North Carolina Gov. Bev Perdue. Photo courtesy of the State of North Carolina Office of Gov. Bev Perdue.

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From the Office of North Carolina Gov. Bev Perdue (D), shared June 14, “In response to the claim that the General Assembly’s budget is only ‘half a percent’ different than Gov. Perdue’s proposal”:

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Republican leaders are claiming that there is little difference between the budget that the General Assembly passed and the budget that Governor Perdue proposed in February. These claims are false. All told, the Governor’s two-year budget would have invested more than a half billion dollars more in public education [Footnote 1] than the General Assembly’s budget (approximately $561 million more). [Footnote 2]

North Carolina Gov. Bev Perdue. Photo courtesy of the State of North Carolina Office of Gov. Bev Perdue.

Governor Perdue’s budget is the only plan that actually protects every single state-funded teacher and teaching assistant position. The General Assembly’s budget forces local school districts to make $322 million in cuts, which—contrary to Republican claims—will result in the layoff of thousands of teachers and teachers’ assistants.

In short, Governor Perdue’s budget made substantially greater investments in public education:

  • The General Assembly’s cuts to SmartStart and More at Four are 400 percent deeper than the reductions Governor Perdue proposed.
  • The General Assembly cuts $256.7 million more from K-12 than Governor Perdue proposed.
  • The General Assembly cuts $68.9 million more from community colleges than Governor Perdue proposed.
  • The General Assembly cuts $236.1 million more from public universities than Governor Perdue proposed.

Governor Perdue is certainly not alone in recognizing the deceptively devastating effect that the General Assembly’s budget will have [Footnote 3]:

  • Raleigh News & Observer, June 14, 2011 (Staff Editorial): “The GOP leaders claim that there’s little difference in education spending between their budget and the governor’s, but that’s deceptive. … (Republicans have) forced school districts to cut funding on their own, which might cost more than 9,000 jobs. And by cutting funding for the early childhood programs More at Four and SmartStart (both Democratic initiatives) they’ve put disadvantaged youngsters in peril of failure once they enter school.”
  • Hickory Daily Record, June 12, 2011 (Sarah Newell Williamson): “‘Even though the Senate put back the TA (teacher’s assistant) positions, they put in a discretionary reversion for the districts,’ said Barry Redmond, superintendent for Newton-Conover City Schools. ‘For us, it’s $852,000. Last year it was $603,000, which was hard enough to come up with. Although it says they’re not cutting people, we’ll be forced to. Politically, it would be much easier if they made the cuts. Don’t make the budget and then tell me to send back almost $1 million.’”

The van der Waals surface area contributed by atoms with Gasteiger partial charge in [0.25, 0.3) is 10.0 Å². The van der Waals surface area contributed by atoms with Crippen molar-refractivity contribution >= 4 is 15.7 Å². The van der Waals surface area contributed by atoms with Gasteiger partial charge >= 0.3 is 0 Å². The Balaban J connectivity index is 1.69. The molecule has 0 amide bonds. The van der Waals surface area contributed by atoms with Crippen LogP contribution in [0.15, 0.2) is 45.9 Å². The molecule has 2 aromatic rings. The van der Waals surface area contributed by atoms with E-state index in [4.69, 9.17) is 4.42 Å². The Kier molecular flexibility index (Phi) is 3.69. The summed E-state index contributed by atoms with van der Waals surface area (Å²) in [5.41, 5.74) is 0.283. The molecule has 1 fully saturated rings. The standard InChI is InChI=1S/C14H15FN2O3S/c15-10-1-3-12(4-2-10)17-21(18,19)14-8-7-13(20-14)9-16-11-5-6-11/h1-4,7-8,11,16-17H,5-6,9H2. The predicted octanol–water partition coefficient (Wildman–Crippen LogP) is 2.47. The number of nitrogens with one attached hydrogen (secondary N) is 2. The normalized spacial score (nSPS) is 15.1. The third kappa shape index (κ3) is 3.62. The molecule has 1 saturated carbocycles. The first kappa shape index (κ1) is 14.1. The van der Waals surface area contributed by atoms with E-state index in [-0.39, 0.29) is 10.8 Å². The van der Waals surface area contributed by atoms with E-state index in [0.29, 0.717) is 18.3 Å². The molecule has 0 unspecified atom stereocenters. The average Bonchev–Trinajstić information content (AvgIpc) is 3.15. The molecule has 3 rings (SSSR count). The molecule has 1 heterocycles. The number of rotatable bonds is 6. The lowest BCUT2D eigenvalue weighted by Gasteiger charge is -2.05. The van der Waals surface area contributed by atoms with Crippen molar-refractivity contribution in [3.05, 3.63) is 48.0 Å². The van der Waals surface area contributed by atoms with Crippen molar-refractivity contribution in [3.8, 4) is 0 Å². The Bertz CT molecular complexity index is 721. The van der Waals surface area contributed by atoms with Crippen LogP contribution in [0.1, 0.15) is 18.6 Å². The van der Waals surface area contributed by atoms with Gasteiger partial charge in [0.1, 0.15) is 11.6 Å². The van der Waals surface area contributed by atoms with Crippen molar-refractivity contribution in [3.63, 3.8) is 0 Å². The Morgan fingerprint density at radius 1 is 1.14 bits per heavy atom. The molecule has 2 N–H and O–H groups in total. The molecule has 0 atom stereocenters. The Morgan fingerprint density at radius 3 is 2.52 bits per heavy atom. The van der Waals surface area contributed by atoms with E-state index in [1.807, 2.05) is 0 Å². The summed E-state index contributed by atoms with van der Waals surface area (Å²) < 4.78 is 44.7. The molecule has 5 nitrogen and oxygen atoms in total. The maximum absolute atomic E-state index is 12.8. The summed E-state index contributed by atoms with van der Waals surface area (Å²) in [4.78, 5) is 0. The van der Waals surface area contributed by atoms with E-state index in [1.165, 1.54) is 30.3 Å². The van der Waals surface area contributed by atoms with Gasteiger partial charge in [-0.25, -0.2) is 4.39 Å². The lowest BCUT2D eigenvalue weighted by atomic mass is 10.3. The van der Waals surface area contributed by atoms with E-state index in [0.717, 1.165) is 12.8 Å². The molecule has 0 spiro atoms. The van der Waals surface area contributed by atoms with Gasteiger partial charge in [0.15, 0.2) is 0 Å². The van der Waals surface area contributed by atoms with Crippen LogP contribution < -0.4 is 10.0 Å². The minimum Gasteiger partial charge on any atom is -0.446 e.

• Sanford Herald, June 10, 2011 (Billy Ball): “Conservative advocates have touted the GOP budget as restoring full funding for teacher assistants across the state, but education leaders like (Lee County Schools Superintendent Jeff ) Moss say the discretionary and categorical cuts already made will render it impossible to save all of the positions without help. ‘In essence, they just shifted the burden to the local level to make the layoffs,’ Moss said.”
  • Letter from the Chairman of the Dare County Board of Education, June 8, 2011 (David E. Oaksmith, Jr.): “I am appalled at the degree of devastation that this budget will incur on our public school system. From the ravaging of the highly successful More at Four Program to the destructive reduction of funding for K-12, it will grease the tacks and facilitate a rapid ride to the bottom for North Carolina K-12 Education.” [Footnote 4]
  • Reasonable People (Comments of Superintendent of Montgomery County Schools), June 6, 2011 (Dr. Dale Ellis): “I hear them saying they are protecting the classroom while passing down discretionary cuts that will require this Board to cut more teachers than they claim to be ‘gifting’ us with.” [Footnote 5]
  • The Macon County News, June 2, 2011 (Christopher Carpenter): “According to Katherine Joyce, Assistant Executive Director of the N.C. Association of School Administrators, the revised budget plan increases total education spending by $250 million. ‘While on the surface this increase sounds positive, the end result will mean even deeper cuts to local schools as tough personnel decisions are passed on to school leaders,’ wrote Joyce in a letter to members sent out this week.”

[Footnote 1] “Public education” includes early childhood education, K-12, community colleges and public universities.
[Footnote 2] The numbers used in this document are all biennial numbers.
[Footnote 3]  The excerpts are quoted directly from the sources cited.
[Footnote 4] The letter, which was sent to Representative Timothy L. Spear, is available upon request.
[Footnote 5] Source: http://www.montgomery.k12.nc.us/montgomerycounty/cwp/view.asp?A=3&Q=311447.

Kathleen O'Nan

Kathleen O'Nan is a contributing reporter to Carolina Public Press.

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